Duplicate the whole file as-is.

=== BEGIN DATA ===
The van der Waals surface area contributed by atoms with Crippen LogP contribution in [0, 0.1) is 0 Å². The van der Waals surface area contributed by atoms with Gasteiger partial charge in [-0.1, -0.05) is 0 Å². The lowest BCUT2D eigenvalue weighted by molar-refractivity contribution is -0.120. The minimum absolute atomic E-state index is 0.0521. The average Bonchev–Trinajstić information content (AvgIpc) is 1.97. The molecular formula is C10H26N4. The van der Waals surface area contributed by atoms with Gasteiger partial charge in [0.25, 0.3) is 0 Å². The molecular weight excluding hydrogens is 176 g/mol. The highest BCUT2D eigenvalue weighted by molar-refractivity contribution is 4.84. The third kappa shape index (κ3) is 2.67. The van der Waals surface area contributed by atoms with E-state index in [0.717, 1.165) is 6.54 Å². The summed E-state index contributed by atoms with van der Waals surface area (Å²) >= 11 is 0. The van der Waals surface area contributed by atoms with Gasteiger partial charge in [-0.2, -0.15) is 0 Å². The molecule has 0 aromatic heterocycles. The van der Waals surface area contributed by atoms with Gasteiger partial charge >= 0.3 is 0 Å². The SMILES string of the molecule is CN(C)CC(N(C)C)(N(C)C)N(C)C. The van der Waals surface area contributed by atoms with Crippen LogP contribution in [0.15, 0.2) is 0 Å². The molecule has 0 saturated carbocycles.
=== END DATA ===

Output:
The van der Waals surface area contributed by atoms with Crippen LogP contribution in [0, 0.1) is 0 Å². The van der Waals surface area contributed by atoms with Gasteiger partial charge in [-0.1, -0.05) is 0 Å². The lowest BCUT2D eigenvalue weighted by molar-refractivity contribution is -0.120. The minimum absolute atomic E-state index is 0.0521. The average Bonchev–Trinajstić information content (AvgIpc) is 1.97. The molecular formula is C10H26N4. The van der Waals surface area contributed by atoms with Gasteiger partial charge in [0.25, 0.3) is 0 Å². The molecular weight excluding hydrogens is 176 g/mol. The highest BCUT2D eigenvalue weighted by molar-refractivity contribution is 4.84. The third kappa shape index (κ3) is 2.67. The van der Waals surface area contributed by atoms with E-state index in [0.717, 1.165) is 6.54 Å². The summed E-state index contributed by atoms with van der Waals surface area (Å²) >= 11 is 0. The van der Waals surface area contributed by atoms with Gasteiger partial charge in [-0.2, -0.15) is 0 Å². The molecule has 0 aromatic heterocycles. The van der Waals surface area contributed by atoms with Gasteiger partial charge >= 0.3 is 0 Å². The SMILES string of the molecule is CN(C)CC(N(C)C)(N(C)C)N(C)C. The van der Waals surface area contributed by atoms with Crippen LogP contribution in [0.15, 0.2) is 0 Å². The molecule has 0 saturated carbocycles.